People in rural areas of the Westcountry are almost twice as likely to cherish where they live than city dwellers, according to new research.
The study by insurer NFU Mutual found that more than a third (36 per cent) of people living in the countryside "loved" their local area. No-one said they disliked it – the only such result in the country.
By comparison, only 19 per cent of those living in urban areas of the Westcountry said they "loved" their neighbourhood, while 10 per cent said they hated it.
The Westcountry came out top of the national poll – the latest findings from NFU Mutual's Countryside Living Index – followed by Yorkshire and the North East.
One family who heartily agree "West is best" are the Cridlands – Harry, Judy and son Toby – who swapped South Yorkshire for rural South East Cornwall four years ago, bringing their rocking horse business with them.
Mr Cridland said they didn't miss the traffic or the northern weather and loved the tranquility of their home a few minutes from the coast.
He added: "I knew we could do good business down here and when you are in a relaxed state of mind, rather than sitting in traffic for three hours a day, you tend to do better business.
"We still work hard but I think you tend to work more efficiently when you know you can go for a walk on the beach in the sunshine."
Across the country, most of the 1,300 rural dwellers questioned were satisfied with the cost of living, health, education and the environment.
A survey of 500 city residents found the highest satisfaction levels were in the South East, Northern Ireland, Wales and the East Midlands.
Richard Percy, Chairman of NFU Mutual, said: "It's great to see people living in the countryside enjoy it so much they're prepared to declare their 'love' for it.
"Busy cities may have an abundance of amenities and vibrant high streets to offer, but this is clearly no match for the fresh air, outdoor pursuits and community spirit cherished by those who live in the countryside.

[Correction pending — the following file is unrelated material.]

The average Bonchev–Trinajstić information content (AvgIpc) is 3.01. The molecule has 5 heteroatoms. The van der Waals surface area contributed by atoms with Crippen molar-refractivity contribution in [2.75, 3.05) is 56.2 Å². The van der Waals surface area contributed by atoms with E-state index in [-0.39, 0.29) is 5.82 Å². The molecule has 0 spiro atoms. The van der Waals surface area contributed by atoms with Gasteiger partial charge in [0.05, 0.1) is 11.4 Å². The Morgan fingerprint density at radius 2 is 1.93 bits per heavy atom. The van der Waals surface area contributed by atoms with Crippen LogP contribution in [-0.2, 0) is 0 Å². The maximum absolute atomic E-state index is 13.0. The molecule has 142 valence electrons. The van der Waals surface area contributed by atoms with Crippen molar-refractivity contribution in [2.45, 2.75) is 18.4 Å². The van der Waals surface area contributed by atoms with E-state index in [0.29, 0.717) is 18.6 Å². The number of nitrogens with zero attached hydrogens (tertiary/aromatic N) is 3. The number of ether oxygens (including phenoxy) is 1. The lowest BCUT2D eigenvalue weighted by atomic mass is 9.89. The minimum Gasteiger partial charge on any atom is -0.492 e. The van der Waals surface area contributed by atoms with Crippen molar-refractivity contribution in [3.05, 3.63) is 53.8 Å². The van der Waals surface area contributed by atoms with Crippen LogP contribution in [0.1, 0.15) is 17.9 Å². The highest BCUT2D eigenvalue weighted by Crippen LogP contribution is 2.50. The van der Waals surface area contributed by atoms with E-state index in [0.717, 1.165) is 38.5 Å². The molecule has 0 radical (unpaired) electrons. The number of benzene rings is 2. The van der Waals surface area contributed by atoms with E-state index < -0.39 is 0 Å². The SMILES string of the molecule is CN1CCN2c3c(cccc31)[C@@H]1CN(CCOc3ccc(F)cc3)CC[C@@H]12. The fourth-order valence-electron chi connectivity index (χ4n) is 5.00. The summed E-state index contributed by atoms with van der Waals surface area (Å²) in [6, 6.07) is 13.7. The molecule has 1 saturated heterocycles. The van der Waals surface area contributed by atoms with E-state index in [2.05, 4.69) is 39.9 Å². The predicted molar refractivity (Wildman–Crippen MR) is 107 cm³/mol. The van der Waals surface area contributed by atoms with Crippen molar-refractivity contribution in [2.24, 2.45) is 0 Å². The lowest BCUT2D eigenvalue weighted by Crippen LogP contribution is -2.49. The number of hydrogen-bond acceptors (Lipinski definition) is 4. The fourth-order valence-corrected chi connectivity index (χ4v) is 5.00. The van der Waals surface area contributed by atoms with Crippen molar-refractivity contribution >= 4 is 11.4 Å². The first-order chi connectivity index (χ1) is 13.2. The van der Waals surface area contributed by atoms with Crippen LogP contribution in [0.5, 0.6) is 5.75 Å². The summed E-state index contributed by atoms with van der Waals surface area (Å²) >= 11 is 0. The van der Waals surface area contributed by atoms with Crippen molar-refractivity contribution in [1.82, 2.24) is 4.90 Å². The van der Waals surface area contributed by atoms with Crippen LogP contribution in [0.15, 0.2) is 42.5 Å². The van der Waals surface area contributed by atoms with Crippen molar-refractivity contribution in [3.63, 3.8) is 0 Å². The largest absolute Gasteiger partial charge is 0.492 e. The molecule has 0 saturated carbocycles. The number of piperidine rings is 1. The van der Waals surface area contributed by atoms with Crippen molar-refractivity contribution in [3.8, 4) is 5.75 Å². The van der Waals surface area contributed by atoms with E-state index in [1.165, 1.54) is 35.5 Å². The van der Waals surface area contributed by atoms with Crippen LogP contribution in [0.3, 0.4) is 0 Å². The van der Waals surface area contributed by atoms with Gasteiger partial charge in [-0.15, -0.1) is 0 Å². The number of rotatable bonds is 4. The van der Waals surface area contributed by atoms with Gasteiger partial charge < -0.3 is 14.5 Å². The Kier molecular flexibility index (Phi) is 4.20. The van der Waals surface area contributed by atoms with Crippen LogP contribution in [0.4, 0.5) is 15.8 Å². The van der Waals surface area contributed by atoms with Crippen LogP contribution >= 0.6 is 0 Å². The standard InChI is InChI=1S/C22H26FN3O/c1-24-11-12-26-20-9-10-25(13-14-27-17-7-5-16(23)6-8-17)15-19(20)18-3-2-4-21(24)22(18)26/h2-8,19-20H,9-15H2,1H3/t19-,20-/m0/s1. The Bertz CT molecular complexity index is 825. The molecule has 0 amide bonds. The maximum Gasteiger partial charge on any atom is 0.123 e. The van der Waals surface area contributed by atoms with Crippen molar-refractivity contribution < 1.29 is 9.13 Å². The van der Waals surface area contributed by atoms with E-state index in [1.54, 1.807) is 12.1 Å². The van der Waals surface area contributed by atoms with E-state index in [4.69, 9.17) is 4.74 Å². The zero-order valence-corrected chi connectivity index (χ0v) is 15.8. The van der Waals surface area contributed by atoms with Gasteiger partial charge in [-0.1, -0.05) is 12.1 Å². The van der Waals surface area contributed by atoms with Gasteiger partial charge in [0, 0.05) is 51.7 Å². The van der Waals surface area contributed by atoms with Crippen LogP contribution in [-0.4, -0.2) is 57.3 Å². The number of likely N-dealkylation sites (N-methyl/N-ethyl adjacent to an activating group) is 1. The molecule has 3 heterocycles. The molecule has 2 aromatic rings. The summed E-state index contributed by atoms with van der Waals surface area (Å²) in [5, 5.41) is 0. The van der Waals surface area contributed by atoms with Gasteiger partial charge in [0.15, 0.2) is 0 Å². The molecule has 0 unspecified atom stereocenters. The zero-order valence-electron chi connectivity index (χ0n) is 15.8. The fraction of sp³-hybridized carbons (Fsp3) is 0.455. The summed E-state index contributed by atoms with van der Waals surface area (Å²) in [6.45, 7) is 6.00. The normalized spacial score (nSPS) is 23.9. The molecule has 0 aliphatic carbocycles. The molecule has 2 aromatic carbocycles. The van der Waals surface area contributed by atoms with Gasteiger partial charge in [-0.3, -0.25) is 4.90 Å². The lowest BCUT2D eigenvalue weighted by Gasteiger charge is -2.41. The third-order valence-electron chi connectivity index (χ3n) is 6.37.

"Crime is the main bone of contention for country folk. We're working with our members to make it much more difficult for criminals to succeed in the countryside, helping to reduce this blot on an otherwise idyllic way of life."
The findings came in the regular quarterly study into attitudes towards rural and urban life conducted by NFU Mutual. It said the preference for country living was unlikely to be reversed, with the last three months seeing an overall 2.1 per cent rise in how satisfied people were with the quality of life in rural areas, compared to a 1.1 per cent rise in satisfaction levels in urban areas.
Quality of life was measured across six key areas – cost of living, health, economic conditions, education, the environment and crime.
During the survey period, April to June of this year, satisfaction with the quality of life in rural areas rose across five out of the six areas.
Satisfaction with the cost of living rose 8.9 per cent, albeit to a rating of only 5.75 out of ten.
Data from the Office of National Statistics, released by NFU Mutual in June, revealed the cost of living in rural areas had increased at twice the rate of urban areas over the previous 12 months.
NFU Mutual said the key to the change in perception was a significant shift in positive responses on the cost of fuel (up 9.7 per cent) and the cost of running a car (up 10.5 per cent) which coincided with a period of falling fuel prices.
The study of a "basket" of 21 items regularly consumed by those living in the countryside revealed year-on-year "rural inflation" averaged 7.7 per cent – compared to the national average of 4.3 per cent.
The only exception in the latest study was with crime, with a 1.6 per cent fall in confidence about levels of crime.
The responses supported findings of NFU Mutual's rural crime survey last month, which revealed theft rose 6% in 2011 to an estimated £52 million.